What State, Federal Officials Are Saying on the Cusp of Irma’s Lethal Landfall

Final warnings issued and last preparations made as destructive hurricane set to reach Florida

As Floridians brace for Hurricane Irma’s landfall on Sunday, the state’s officials and lawmakers feverishly worked to prepare their state as fully as possible for the second major natural disaster to occur on President Donald Trump’s watch.

Just over a week after Hurricane Harvey hit southeast Texas and southwest Louisiana, Irma barreled across the Caribbean and Cuba on its way to Florida. Although Irma was downgraded from a Category 5 hurricane to a Category 3 hurricane overnight, it is expected to strengthen again just before striking Florida.

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“If you’re in an evacuation zone, you’ve got to go,” Florida Gov. Rick Scott (R) said Saturday at a news conference. “This is the most catastrophic storm the state has ever seen.”

“Remember, we can rebuild your house, you can get your possessions again, but we can’t rebuild your life and we can’t rebuild your family,” the governor added. “Evacuate now. Not tonight, not in an hour, you need to go right now.”

Prior to Harvey’s strike in southeastern Texas, residents in the storm’s path weren’t officially ordered to evacuate, which led some to question the decision when the record-setting storm proved to be larger than officials anticipated. But the Florida Division of Emergency Management said Saturday that approximately 6.3 million Floridians had either mandatorily or voluntarily evacuated in preparation for the hurricane’s weekend strike.

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In addition, state, local and federal officials have been quite vocal in repeatedly urging resilient Floridians who are tempted to try riding out the storm to take cover and evacuate.

“This will cover your house. If you’ve ever watched how storm surges work, it flows in fast, very fast, and then it flows out. You will not survive all this storm surge,” Scott said during a press conference.

Sen. Marco Rubio (R-Fla.), Saturday at a press conference, also issued some dire warnings for Floridians refusing to evacuate from the hurricane’s path.

“Don’t be the guy that gets killed by the tree, all right?” Rubio warned. “Every year, we have it — the guy that’s standing around, the tree falls on their head. Don’t be the guy or gal that gets killed by the tree.”

For good measure, Rubio added that now would be a good time for evacuees to “catch up on ‘Games of Throne,’ whatever it’s called, I haven’t watched it myself,” if they are already in a safe place. Rubio attempted to refer to HBO’s hit series “Game of Thrones.”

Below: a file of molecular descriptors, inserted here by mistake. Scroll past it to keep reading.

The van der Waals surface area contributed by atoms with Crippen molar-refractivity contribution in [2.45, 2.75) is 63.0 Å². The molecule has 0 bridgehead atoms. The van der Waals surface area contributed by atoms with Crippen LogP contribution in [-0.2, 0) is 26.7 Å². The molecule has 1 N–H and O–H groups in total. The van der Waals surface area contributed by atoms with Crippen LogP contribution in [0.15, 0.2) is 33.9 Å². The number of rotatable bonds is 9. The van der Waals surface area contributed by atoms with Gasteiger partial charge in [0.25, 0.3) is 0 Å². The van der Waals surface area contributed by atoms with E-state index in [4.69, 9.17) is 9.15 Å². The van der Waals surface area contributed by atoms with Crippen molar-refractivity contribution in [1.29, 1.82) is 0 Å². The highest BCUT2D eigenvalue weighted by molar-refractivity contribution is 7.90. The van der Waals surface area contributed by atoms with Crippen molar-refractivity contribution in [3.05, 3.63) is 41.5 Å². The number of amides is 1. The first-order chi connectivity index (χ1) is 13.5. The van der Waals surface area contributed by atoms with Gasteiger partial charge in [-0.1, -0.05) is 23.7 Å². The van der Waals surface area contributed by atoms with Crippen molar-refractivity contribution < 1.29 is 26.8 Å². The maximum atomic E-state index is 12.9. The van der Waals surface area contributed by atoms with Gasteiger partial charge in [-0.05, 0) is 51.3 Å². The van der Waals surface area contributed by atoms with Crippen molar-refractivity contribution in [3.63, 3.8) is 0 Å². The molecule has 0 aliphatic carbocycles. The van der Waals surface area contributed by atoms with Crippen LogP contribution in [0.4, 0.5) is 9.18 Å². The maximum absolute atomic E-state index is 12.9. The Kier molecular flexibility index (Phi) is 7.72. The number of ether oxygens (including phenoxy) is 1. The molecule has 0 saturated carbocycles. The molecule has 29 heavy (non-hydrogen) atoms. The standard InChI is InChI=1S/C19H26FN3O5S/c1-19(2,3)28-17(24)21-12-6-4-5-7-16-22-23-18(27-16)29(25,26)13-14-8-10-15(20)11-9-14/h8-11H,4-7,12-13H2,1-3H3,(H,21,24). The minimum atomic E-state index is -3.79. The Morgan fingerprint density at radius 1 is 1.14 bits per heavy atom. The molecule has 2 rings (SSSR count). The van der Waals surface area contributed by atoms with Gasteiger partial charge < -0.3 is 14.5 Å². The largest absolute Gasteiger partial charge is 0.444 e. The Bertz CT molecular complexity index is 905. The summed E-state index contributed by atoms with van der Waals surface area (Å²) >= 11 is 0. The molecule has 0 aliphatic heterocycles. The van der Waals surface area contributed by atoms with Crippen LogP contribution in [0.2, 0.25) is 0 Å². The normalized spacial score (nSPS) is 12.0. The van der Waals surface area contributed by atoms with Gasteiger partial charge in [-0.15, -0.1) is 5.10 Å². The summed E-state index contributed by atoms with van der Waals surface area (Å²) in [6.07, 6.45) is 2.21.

Rep. Dennis Ross (R-Fla.), the senior deputy majority whip, opted to hop on a National Oceanic and Atmospheric Administration (NOAA) Hurricane Hunter WP-3 aircraft Friday to travel through Hurricane Irma with meteorologists on a data-collection venture.

“I took this flight on the NOAA Hurricane Hunter so I could better understand the process behind bringing Floridians and all Americans accurate and up-to-date weather forecasts when they need it most,” Ross said in a statement Friday. “On this flight, I witnessed first-hand the selflessness and dedication of the NOAA employees who risk their lives to gather this lifesaving information.”

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“We must remain vigilant and prepared,” the congressman added as he thanked state, federal and local officials for their efforts thus far. “I cannot stress enough the importance of staying informed, obeying evacuation orders, and preparing our homes and families for this hurricane. Protecting lives is our first and only focus at this moment.”

For his own part, Trump promised, in his weekly address Friday, that his administration “is working closely with our state and local partners to help save lives, protect families, and assist those in need.”

“This is a storm of absolutely historic destructive potential. I ask everyone in the storm’s path to be vigilant, and to heed all recommendations from government officials and law enforcement,” Trump said. “Nothing is more important than the safety and security of our people. We are doing everything we can to help with disaster preparations and, when the time comes, we will restore, recover and rebuild — together, as Americans.”

Pointing to the deep divisions the country faced after a tumultuous 2016 and the first several months of 2017, the president asked to the country to come together and unify in support of Floridians affected by Irma and Texans and Louisianians affected by Harvey.

“In times such as these, we see the strength and the resolve of the American spirit — and we see the kindness and courage of our people,” he said. “With gratitude for our first responders, and prayers for those in the storm’s path, America stands united — and I mean totally united. From Texas to Louisiana, from Florida to Puerto Rico, and always the U.S. Virgin Islands, and everywhere in between that has been affected by these terrible storms: We will endure and come back stronger than ever before.”

Trump approved Florida’s emergency declaration request Tuesday, enabling Federal Emergency Management Agency (FEMA) resources to be allocated to providing disaster relief for the state.

Irma is Trump’s second test in exhibiting his national leadership in handling natural disasters. Although many liberals accused Trump of lacking “compassion” and “empathy” in dealing with Harvey, the president visited Texas twice last week, and local officials were filled with nothing but praise for his efforts and his concern. On his first trip to Texas, Trump spent time with state and local officials. On his second trip, the president met with Harvey’s victims in person and spent time interacting with them at a shelter.

(photo credit, homepage and article images: NASA)

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